- After the greeting and before your signature,
- The start of a new idea, change of topic, etc.,
- And to give the reader a break in a naturally long paragraph.
For the last one, sometimes you need to give a lot of information to explain a problem. To break these big chunks of text up, try finding the most natural point to pause. Notably, you can find it by reading it out loud. This practice allows you to figure out where you would usually take a breath.
Capitalization and Grammar
Finally, ensure you’re using the proper capitalization and grammar in your messages. You won’t be graded if you make a typo or mistake here or there. Almost everyone has used the wrong “your” before without realizing it. However, being able to craft well-written emails is an important skill for the professional world, regardless of your profession.
Indeed, if you send error-laden or poorly written messages to prospective employers, important contacts, or customers, they’re more likely to view you as unprofessional or bad at your job. College is a great time to hone your writing skills to avoid issues in the future.
Common issues include improper punctuation and capitalization, mixing up common contractions (such as you’re and your), and using slang or chatspeak. Notably, some professors will not mind more casual messages. But until you know who these instructors are, we recommend sending professional emails.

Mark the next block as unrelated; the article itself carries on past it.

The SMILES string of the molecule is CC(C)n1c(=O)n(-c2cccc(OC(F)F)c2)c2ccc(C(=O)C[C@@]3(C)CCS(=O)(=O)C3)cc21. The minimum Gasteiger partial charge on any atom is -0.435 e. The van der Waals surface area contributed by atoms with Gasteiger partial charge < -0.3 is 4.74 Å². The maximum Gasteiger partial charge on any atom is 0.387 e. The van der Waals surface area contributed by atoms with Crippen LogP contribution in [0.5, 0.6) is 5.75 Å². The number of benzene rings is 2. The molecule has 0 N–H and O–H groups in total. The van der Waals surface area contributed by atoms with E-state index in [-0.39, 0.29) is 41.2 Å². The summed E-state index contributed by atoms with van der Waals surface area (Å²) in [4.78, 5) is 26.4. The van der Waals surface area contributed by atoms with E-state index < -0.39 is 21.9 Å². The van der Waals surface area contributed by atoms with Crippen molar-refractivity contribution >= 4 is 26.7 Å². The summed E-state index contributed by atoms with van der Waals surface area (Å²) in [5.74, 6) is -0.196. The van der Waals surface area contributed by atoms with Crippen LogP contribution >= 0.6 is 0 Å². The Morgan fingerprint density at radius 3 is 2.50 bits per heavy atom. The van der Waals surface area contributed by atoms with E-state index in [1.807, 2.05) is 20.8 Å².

Make sure you proofread your messages, utilize grammar and spellcheckers, and get used to removing slang from your writing. Additionally, avoid the Caps Lock key unless writing acronyms. While some believe it highlights their point, it just comes across as being rude and screaming at the recipient. Similarly, ensure you capitalize the first letter of proper nouns and the first word of each sentence.
3. Be Precise
It can be easy to ramble in an email if you’re nervous, friendly with the recipient, or just a genuinely chatty person. However, long emails can delay responses or leave you with unhelpful replies. Just like long paragraphs, overall lengthy emails encourage readers to skim. They may miss important details or give the wrong answer. Thus, it’s important to be precise in professional emails.
Keep it Simple
Notably, your first message should be as simple as possible. Give the details you know are the most important. This ability is a major part of problem-solving. For example, if you’re confused about instructions for an assignment because of conflicting instructions, tell your professor what the rubric says versus what they said in the class. Tell them exactly where you got the rubric and when they gave you their guidelines. The precise location of the document matters because one they sent in an email may say something different from one in your student portal.
Beyond that, they do not need further details yet. They don’t need to know your plans for the assignment, when you’ll be done, or what links you clicked that led you to the document folder. Let them ask any other questions they might have later. Avoiding too much information in the initial email makes your question clearer and the answer easier to give.
4. Use Proper Language and Be Respectful
Previously, we mentioned avoiding slang and chatspeak. Keeping this language out of your email helps avoid confusion. Not everyone knows the same slang, especially not the professor who is decades older than you. Additionally, terms from your profession or major may confuse staff members who aren’t involved in the field. It’s also rarely relevant or helpful.